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Chapter 11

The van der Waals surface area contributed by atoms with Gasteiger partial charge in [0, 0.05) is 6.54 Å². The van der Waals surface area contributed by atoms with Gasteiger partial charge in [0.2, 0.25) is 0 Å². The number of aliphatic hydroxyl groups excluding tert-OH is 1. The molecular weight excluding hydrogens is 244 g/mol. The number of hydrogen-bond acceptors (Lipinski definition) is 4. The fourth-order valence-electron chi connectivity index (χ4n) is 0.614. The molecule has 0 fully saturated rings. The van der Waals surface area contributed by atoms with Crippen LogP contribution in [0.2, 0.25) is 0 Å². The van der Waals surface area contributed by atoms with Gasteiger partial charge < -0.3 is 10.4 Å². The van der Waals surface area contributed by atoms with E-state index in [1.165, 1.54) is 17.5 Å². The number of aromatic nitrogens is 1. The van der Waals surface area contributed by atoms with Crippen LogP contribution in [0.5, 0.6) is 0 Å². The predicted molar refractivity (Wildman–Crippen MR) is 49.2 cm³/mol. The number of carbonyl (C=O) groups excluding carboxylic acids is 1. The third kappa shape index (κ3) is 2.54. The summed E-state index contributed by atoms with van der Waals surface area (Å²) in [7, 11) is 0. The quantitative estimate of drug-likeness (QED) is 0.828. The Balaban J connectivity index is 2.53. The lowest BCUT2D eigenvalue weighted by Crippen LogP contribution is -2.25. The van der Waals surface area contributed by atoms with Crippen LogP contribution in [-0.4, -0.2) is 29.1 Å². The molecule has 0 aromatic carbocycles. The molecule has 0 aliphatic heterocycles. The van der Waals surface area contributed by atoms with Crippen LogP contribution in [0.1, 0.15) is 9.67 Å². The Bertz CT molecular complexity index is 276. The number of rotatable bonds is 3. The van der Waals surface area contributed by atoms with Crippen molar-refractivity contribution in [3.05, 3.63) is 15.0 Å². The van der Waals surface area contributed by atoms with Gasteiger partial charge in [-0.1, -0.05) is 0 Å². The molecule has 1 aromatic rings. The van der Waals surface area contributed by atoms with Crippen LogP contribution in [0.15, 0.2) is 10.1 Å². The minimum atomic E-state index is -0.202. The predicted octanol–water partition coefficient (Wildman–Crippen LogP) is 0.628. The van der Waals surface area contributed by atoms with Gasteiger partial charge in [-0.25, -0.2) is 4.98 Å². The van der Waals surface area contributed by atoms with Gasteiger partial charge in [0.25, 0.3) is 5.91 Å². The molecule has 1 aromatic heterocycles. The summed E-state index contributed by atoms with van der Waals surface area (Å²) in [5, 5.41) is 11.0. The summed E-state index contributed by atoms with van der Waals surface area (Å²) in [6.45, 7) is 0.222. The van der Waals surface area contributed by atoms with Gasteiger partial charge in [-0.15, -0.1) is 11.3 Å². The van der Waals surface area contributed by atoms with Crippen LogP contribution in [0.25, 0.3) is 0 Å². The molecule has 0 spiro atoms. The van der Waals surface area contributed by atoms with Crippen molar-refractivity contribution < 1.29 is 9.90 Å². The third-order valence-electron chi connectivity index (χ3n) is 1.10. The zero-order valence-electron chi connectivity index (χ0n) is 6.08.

“I heard she had plastic surgery in Europe this summer, but they didn’t do a very good job.” Mrs. McLean was reading out loud now. Serena sat back in her chair, crossed her legs, and closed her eyes, basking in the old familiar feeling of sitting in this room full of girls, listening to Mrs. M’s voice. She didn’t know why she’d been so nervous that morning before school. She’d overslept and gotten dressed in five minutes, ripping a hole in her black stocking with a jagged toenail. She’d chosen her brother Erik’s frayed old shirt because it smelled like him. Erik had gone to the same boarding school as Serena, but now he was away at college, and she missed him terribly. Just as she was leaving the apartment, her mother caught sight of her and would have made her change her clothes if Serena hadn’t been so late. “This weekend,” her mother said, “we’re going shopping, and I’m taking you to my salon. You can’t go around looking like that here, Serena. I don’t care how they let you dress in boarding school.” Then she kissed her daughter on the cheek and went back to bed. “Oh my God, I think she’s asleep,” Kati whispered to Laura. “Maybe she’s just tired,” Laura whispered back. “I heard she got kicked out for sleeping with every boy on campus. There were notches in the wall above her bed. Her roommate told on her, that’s the only way they found out.” “Plus, all those late-night chicken dances,” Isabel added, sending the girls into a giggling frenzy. Blair bit her lip, fighting back the laughter. It was just too funny. If Jenny Humphrey could have heard what the girls in the senior class were saying about Serena van der Woodsen, her idol, she would have punched their lights out. The minute Prayers was dismissed, Jenny pushed past her classmates and darted out into the hallway to make a phone call. Her brother Daniel was going to totally lose his shit when she told him. “Hello?” Daniel Humphrey answered his cell phone on the third ring. He was standing on the corner of Seventy-seventh Street and West End Avenue, outside Riverside Prep, smoking a cigarette. He squinted his dark brown eyes, trying to block out the harsh October sunlight. Dan wasn’t into sun. He spent most of his free time in his room, reading morbid, existentialist poetry about the bitter fate of being human. He was pale, his hair was shaggy, and he was rock-star thin. Existentialism has a way of killing your appetite. “Guess who’s back?” Dan heard his little sister squeal excitedly into the phone. Like Dan, Jenny was a bit of a loner, and when she needed someone to talk to, she always called him. She was the one who had bought them both cell phones. “Jenny, can’t this wait—” Dan started to say, sounding annoyed in the way that only older brothers can. “Serena van der Woodsen!” Jenny interrupted him. “Serena is back at Constance. I saw her in Prayers. Can you believe it?” Dan watched a plastic coffee-cup lid skitter down the sidewalk. A red Saab sped down West End Avenue through a yellow light. His socks felt damp inside his brown suede Hush Puppies. Serena van der Woodsen. He took a long drag on his Camel. His hands were shaking so much he almost missed his mouth. “Dan?” his sister squeaked into the phone. “Can you hear me? Did you hear what I said? Serena is back. Serena van der Woodsen.” Dan sucked in his breath sharply. “Yeah, I heard you,” he said, feigning disinterest. “So what?” “So what?” Jenny said incredulously. “Oh, right, like you didn’t just have a mini heart attack. You’re so full of it, Dan.” “No, I’m serious,” Dan said, pissily. “What are you calling me for? What do I care?” Jenny sighed loudly. Dan could be so irritating. Why couldn’t he just act happy for once? She was so tired of his pale, miserable, introspective-poet act. “All right,” she said. “Forget it. I’ll talk to you later.” She clicked off and Dan shoved his cell phone back into the pocket of his faded black corduroys. He snatched a pack of cigarettes out of his back pocket and lit another one with the burning stub of the one he was already smoking. His thumbnail got singed, but he didn’t even feel it. Serena van der Woodsen. They had first met at a party. No, that wasn’t exactly true. Dan had seen her at a party, his party, the only one he’d ever had at his family’s apartment on Ninety-ninth and West End Avenue. It was April of eighth grade. The party was Jenny’s idea, and their father, Rufus Humphrey, the infamous retired editor of lesser-known beat poets and a party animal himself, was happy to oblige. Their mother had already moved to Prague a few years before to “focus on her ............
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